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New Plant
New/Featured for 2019

Full Sun
Full Sun

Partial Shade
Partial Shade

Shade Lover
Full Shade

Drought Tolerant
Drought Tolerant

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Picture Available

Drawing Available
Drawing Available

(PPAF) = Propagation of this plant prohibited without a license.

Hardiness Zone Map


Coreopsis

Tickseed

The Coreopsis we offer are perennials. They share some characteristics with their annual cousins: they are dependable, easy to work with, and make a quick impact. Though they often play a supporting role, Coreopsis are performers you’ll remember when the show’s over, for foliage as much as for stellar flowers.

<i>Coreopsis</i> ‘Créme Brulée’

If Créme Brulée is your dessert of choice, consider satisfying your sweet tooth in a less caloric but equally delightful way. Originally discovered in Lois Woodhull’s Long Island garden, this new Blooms of Bressingham hybrid is parented by Coreopsis grandiflora and Coreopsis ‘Moonbeam’.

Neat ferny mounds serve as a dark green, threadleaf foil for large, butter yellow, luminous flowers. Delicately notched at each petal tip, the perky, long blooming daisies not only top the foliage but line the robust stems. To savor an array of color and texture, clump forming ‘Créme Brulée’ can be grouped with Verbascum ‘Flush of White’ and Eryngium ‘Sapphire Blue’. (PPAF)

Blooms late June–September.

Size: 20" high x 2' 0" – 2-1/2' wide.

Hardy to zone 5.

<i>Coreopsis tripteris</i>

This lofty North American native yields a sea of dark-centered yellow daisies dancing atop strong, upright stems, which branch high up and impart an airy stature. Tall Tickseed is easy to grow and is most at home in a meadowlike setting, juxtaposed with the blue blades of Panicum ‘Cloud Nine’ and purple flowered Aster turbinellus.

Blooms August–September.

Size: 7' 0" high x 2' 0" wide.

Hardy to zone 4.

<i>Coreopsis tripteris</i> ‘Gold Standard’

A new compact selection discovered in Alabama by the Mt. Cuba Center, this lofty North American native yields a sea of solitary, dark-centered yellow daisies with 8 round-tipped rays atop strong erect stems, which branch high up and impart an airy stature. Anise-scented, trim green leaves, featuring 3 narrow lance-shaped segments, garb ‘Gold Standard’s disease-resistant cold-hardy bearing. Easily grown Tall Tickseed is most at home in a meadow-like setting, juxtaposed with the grayish green blades of Panicum ‘Rehbraun’ and purple-flowering Aster turbinellus.

Blooms July|ndash;September

Size: 4' 0" – 6' 0" high x 2' 0" – 3' 0" wide.

Hardy to zone 3.

A year-round delight, ‘Moonbeam’ emerges in spring as an almost mossy mat; finely cut leaves evolve into fluffy foliage that supports billows of pale yellow-green star bursts. This unusual chartreuse complements almost any other color, though our favorite combination is Penstemon ‘Alice Hindley’ or Miscanthus sinensis ‘Rigoletto’. After its long show, the rust-tinted seed heads remain through fall. Use as a ground cover in the rock garden or border—sturdy ‘Moonbeam’ does it all.

Blooms June–September.

Size: 18" high x 20" wide.

Hardy to zone 4.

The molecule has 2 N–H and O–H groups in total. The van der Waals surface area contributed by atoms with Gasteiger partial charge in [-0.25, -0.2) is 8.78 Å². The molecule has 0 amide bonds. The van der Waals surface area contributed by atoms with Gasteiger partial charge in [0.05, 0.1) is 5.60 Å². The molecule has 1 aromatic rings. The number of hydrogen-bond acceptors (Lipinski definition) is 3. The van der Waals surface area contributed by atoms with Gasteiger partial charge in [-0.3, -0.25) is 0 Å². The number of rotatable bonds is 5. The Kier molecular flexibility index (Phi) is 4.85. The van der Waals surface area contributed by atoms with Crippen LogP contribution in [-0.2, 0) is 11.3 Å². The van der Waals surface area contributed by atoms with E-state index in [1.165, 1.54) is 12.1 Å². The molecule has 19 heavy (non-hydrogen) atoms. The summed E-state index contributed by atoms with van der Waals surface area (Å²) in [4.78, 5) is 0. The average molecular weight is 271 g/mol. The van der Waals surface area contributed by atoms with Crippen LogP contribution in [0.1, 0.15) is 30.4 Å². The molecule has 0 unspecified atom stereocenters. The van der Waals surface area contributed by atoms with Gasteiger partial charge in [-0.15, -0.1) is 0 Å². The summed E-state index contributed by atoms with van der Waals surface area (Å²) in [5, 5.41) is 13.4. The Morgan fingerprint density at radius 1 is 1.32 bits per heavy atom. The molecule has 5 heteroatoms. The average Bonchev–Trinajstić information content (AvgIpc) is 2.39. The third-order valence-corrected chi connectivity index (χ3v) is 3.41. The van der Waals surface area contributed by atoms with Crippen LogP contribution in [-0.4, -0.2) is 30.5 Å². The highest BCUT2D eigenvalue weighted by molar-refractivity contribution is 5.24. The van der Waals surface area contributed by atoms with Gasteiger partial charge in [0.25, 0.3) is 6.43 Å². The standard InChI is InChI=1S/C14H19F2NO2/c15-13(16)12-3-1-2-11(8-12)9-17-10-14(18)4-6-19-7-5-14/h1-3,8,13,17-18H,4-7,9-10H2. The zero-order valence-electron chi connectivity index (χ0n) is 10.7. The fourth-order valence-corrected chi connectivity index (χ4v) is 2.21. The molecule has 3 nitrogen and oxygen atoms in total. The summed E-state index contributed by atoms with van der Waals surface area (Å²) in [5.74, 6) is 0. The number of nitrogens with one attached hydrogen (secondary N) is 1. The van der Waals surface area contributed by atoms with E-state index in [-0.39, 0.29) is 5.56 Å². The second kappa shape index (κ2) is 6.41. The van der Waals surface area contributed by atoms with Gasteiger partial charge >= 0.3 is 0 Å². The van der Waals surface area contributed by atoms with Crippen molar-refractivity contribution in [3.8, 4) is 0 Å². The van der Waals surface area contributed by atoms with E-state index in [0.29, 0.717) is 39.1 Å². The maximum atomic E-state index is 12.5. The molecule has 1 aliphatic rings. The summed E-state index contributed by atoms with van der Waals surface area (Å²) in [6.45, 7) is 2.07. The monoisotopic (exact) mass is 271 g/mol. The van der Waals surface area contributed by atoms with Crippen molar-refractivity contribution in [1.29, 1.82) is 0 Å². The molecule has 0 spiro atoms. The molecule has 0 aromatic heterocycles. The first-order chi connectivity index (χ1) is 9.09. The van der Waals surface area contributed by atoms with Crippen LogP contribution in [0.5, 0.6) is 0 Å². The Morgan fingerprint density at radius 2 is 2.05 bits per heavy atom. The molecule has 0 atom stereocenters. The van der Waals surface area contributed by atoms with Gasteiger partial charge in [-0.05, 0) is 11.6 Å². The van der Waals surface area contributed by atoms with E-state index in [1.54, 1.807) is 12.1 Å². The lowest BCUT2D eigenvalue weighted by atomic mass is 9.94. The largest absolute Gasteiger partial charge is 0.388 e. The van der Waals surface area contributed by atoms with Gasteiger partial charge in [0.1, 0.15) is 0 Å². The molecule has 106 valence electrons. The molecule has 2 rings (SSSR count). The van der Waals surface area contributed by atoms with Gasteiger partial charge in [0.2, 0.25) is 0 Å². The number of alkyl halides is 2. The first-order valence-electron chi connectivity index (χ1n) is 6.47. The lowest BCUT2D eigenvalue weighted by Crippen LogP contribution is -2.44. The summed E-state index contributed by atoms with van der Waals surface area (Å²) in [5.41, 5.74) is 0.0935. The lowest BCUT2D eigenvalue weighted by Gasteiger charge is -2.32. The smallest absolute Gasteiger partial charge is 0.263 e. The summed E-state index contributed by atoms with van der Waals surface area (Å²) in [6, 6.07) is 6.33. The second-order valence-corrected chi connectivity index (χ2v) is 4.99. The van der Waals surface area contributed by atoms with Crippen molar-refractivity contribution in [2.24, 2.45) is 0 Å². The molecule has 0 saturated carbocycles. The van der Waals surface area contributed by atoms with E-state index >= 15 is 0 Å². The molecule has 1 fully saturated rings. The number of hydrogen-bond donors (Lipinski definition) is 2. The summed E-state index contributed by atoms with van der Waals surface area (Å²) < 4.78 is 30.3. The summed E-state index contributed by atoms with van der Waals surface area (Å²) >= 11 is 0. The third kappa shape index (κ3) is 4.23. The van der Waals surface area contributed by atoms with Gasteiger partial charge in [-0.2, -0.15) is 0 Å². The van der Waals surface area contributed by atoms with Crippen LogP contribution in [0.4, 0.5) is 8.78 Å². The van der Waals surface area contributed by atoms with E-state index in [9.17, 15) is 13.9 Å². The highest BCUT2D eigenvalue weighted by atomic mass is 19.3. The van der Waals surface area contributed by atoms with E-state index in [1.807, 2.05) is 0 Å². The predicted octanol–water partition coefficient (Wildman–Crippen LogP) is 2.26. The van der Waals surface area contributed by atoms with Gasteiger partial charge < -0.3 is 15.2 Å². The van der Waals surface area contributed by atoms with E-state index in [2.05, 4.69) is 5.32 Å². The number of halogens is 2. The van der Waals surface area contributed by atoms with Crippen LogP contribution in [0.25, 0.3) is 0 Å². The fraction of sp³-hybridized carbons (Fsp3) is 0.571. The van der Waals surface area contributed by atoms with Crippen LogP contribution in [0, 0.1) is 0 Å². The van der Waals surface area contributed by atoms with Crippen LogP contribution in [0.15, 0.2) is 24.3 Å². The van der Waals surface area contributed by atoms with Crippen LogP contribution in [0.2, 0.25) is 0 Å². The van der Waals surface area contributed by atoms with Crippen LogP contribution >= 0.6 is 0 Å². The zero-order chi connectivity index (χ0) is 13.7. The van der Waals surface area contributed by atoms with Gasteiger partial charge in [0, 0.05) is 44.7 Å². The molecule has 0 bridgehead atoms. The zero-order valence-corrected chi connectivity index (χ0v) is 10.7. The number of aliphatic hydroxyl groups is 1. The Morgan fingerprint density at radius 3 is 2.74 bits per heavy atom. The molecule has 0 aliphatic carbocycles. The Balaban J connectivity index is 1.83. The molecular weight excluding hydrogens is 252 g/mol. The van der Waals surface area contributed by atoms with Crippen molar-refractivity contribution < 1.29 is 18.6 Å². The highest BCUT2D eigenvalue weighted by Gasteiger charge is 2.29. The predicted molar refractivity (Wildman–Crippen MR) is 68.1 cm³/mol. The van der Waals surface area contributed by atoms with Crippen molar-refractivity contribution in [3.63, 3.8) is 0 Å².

If you’ve tried some of the new Coreopsis introductions, but long for a blast from the past, you may be pleased to rediscover this tough-guy Coreopsis, whose finely cut, dense architectural form looks attractive even before the long lasting blooms appear. Dissected slender green leaves plus sturdy upright branching stems bolster a cheerful profusion of golden yellow daisies. Versatile, dependable and drought resilient, ‘Zagreb’ makes a colorful highly textured addition to the foreground, especially when flanked by Sidalcea ‘Elsie Heugh’.

Blooms July–September.

Size: 18" – 2' 0" high x 15" wide.

Hardy to zone 5.

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Current Staff's Favorite Plant

Current Staff's Favorite Plant

Our Featured Plant:  • Heptacodium miconioides

Click here to view our mid October 2019 Newsletter featuring "Heptacodium minoniodes: A Shrub for all seasons & Salvia Splendor!

Heptacodium miconiodes: A Shrub for all Seasons....

A denizen of China, this magnificent large shrub or small-scale deciduous tree promises to inspire you no matter what the season. Large, lustrous rich green foliage is narrowly heart-shaped amid unique exfoliating bark, which peels in thin strips to reveal a warm cinnamon-brown hue. Housed in creamy white clusters, attractive fragrant blossoms unfurl in autumn, and are followed by spectacular masses of small fruit lodged inside rosy purple calyces. Preferring moist sunny alcoves, the rounded muli-stemmed habit thwarts pests, withstands most soil types, and requires little maintenance.

Savor Late Season Salvia Blooms...

Many Salvias unleash a profusion of prismatic flowers well into autumn or up to the first frost. Offering an array of sizes, leaves and flowers, some Salvias bear bicolored blooms such as S. mexicana ‘Compton’s Form’, which sports a persistent darker-hued calyx. Even after its petals are spent, the uniquely colored calyces extend a foliar effect for weeks. Beloved by pollinators, floral designers and gardeners alike, these easy-care perennials and bushy subshrubs are tailor-made for cottage gardens, mixed borders, perennial plantings, rockeries or containers. We’ve included a handful of other plants lending late season allure that can be planted amongst the featured Salvias.

All of us Digging Dog plant wranglers wish you Happy Digging!

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